I go all the way to the Redhook section of Brooklyn to go grocery shopping and I have one thing to say about it; God Bless Fairway Market. Normally when I walk past the fresh fruit section of a supermarket somewhere in July, and I get to say, the nectarines, I start cussing under my breath; little orbs of seemingly sumptious flesh purring of summer and crumbles, there for nothing more than to make a fool of you; rolling on their own into your hand, and whispering to you all the way home of cobblers, slumps, pandowdy’s, crisps or grunts that taste like YESTERDAY’S CARDBOARD if the fruit isn’t ripe. I’ve had enough of that noise. Can’t sell ripe fruit? Trucking got you down? Well, I don’t know, but yesterday, Fairway had it figured out. I was singing in the nectarine aisle. I was telling people I didn’t know from Adam that what they should be buying was the nectarines.
I wouldn’t care if a grocery store sent me an advertisement saying “listen up, the nectarines are getting picked as soon as they are perfectly, beautifully ripe on Tuesday morning, they are arriving on Tuesday afternoon, and Tuesday night, none of you people are touching and bruising, we are going hand them out in baskets.” Just don’t sell me fruit that has no business wearing a fruit suit.
If you can find the booty, here is what you do with it:
Slice up 7 cups of fruit. Mix it with 3 tablespoons of cubed butter, a one inch piece of lemon zest with the pith removed and 1/3 cup of sugar. Toss it together over medium high heat in a heavy wide pan until it starts to bubble, but the fruit is not cooked through. Pour into a 10 inch pan, removing the pith.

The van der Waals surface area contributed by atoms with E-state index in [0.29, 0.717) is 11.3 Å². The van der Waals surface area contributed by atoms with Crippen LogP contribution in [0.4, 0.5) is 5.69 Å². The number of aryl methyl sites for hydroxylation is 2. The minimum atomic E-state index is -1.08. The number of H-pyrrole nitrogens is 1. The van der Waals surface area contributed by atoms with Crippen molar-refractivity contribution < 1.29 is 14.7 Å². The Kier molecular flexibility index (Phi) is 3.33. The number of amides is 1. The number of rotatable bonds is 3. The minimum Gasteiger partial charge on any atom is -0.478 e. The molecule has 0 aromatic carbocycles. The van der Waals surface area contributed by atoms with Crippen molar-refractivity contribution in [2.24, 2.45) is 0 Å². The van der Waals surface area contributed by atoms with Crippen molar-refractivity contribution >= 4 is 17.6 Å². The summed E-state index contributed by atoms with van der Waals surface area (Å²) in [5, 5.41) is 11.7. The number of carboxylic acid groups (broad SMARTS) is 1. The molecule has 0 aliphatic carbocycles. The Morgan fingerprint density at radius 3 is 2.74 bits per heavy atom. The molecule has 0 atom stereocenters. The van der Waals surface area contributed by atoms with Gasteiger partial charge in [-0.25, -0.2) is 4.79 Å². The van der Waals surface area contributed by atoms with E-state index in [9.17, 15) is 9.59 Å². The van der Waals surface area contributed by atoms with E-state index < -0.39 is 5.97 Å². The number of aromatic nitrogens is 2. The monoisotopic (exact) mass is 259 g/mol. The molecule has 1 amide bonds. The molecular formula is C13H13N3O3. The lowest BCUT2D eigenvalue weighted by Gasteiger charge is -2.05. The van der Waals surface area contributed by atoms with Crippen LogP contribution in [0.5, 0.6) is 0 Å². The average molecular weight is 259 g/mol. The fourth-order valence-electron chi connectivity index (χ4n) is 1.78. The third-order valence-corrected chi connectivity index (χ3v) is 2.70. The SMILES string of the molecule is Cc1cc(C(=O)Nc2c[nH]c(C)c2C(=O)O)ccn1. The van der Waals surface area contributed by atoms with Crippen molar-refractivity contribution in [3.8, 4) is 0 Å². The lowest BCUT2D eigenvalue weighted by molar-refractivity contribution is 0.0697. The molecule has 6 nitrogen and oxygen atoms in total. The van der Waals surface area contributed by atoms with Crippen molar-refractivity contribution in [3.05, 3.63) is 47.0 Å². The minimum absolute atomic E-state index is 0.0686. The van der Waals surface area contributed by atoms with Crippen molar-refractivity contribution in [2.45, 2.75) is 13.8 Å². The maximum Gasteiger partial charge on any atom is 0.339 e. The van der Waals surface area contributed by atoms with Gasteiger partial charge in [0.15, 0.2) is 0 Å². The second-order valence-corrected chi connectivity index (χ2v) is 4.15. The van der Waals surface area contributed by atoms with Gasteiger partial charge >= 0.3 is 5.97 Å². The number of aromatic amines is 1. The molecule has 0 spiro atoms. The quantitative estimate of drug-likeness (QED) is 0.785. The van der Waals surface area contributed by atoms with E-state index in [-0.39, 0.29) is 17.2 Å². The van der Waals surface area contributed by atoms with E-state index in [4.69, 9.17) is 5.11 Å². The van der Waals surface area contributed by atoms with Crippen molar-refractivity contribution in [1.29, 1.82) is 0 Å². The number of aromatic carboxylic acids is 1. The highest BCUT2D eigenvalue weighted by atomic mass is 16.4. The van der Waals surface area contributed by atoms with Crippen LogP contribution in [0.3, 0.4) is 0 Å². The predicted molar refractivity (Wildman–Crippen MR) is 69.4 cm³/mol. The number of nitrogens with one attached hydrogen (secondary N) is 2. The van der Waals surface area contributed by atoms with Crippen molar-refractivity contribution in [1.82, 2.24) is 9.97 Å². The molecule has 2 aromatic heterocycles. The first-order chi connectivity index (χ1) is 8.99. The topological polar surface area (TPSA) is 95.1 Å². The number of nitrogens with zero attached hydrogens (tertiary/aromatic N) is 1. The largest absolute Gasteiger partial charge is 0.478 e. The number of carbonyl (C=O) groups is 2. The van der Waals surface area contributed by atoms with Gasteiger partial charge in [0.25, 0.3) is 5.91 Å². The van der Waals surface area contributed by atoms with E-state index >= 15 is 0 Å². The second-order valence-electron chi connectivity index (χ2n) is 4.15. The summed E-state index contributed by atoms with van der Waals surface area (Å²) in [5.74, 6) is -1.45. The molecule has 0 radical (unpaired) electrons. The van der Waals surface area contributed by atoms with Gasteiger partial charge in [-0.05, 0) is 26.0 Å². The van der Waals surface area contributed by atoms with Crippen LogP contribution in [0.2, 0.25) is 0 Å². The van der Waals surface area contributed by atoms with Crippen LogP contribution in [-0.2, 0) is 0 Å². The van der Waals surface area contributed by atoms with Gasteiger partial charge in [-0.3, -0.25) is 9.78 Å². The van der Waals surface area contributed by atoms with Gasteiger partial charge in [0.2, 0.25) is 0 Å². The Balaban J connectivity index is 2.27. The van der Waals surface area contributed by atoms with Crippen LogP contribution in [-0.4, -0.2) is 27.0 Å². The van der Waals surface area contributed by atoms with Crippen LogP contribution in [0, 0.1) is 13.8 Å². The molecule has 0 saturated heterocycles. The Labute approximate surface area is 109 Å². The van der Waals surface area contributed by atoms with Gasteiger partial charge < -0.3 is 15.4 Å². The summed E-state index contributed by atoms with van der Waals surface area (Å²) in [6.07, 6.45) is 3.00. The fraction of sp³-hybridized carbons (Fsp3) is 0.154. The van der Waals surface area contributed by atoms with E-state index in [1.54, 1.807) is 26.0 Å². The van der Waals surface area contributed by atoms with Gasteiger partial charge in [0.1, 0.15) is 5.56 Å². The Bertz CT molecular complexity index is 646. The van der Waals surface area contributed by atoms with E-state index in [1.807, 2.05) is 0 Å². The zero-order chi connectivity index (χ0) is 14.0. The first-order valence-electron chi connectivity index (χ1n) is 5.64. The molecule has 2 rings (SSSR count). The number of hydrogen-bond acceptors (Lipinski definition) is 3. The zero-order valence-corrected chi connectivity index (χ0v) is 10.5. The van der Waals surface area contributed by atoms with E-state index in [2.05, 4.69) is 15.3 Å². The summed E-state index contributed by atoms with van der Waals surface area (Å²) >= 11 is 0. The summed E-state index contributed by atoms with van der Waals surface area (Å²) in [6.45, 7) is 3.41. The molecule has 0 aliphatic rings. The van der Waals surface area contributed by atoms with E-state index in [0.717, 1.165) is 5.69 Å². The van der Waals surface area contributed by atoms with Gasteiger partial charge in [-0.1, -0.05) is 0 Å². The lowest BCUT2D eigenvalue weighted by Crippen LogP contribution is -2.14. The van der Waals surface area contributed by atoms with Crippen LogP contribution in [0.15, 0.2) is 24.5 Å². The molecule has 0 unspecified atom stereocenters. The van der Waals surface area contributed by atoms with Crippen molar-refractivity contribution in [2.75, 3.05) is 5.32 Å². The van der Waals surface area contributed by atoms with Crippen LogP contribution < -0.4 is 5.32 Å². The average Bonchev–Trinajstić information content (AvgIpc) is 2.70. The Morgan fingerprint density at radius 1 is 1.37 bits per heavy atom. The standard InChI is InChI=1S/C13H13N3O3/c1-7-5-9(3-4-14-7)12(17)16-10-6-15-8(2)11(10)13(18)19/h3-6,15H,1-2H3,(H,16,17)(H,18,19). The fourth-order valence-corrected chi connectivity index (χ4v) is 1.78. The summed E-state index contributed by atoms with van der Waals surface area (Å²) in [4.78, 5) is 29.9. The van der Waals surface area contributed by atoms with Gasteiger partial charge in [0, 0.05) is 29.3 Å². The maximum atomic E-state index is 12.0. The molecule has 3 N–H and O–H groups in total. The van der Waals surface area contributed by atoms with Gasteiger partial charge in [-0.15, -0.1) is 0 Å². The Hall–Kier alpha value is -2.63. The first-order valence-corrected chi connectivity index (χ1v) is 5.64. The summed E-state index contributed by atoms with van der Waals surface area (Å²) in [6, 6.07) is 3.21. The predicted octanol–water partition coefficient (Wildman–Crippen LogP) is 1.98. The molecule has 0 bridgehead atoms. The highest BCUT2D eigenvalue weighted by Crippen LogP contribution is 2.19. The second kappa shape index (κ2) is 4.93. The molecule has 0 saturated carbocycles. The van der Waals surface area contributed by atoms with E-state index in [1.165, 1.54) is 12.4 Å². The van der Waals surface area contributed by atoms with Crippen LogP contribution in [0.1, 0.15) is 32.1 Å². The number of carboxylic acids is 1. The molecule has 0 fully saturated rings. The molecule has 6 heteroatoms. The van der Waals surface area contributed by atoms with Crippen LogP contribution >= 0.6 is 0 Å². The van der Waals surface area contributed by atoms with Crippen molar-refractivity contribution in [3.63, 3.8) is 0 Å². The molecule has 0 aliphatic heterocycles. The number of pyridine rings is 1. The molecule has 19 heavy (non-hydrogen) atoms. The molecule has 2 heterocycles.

While it is still hot, drop your favorite biscuit dough by the spoonful over the top and sprinkle sugar or cinnamon sugar on top of that, baking it at 400 degrees. Serve with every so lightly whipped cream.
(For buiscits I like 2 cups of flour, 2 Tablespoons of sugar, 1 Tablespoon of baking powder, scant 1/2 teaspoon of salt, mixed with your hand, and then rub into that with your fingertips, 6 Tablespoons of cold, cold cubes of unsalted butter. Add about 2/3 cup of whole milk or half and half, stirring with your hand, until you don’t see anymore flour. It should be really thick, and not ease out at the sides at all from too much liquid.
the spoonful over the top and sprinkle sugar or cinnamon sugar on top of that, baking it at 400 degrees. Serve with every so lightly whipped cream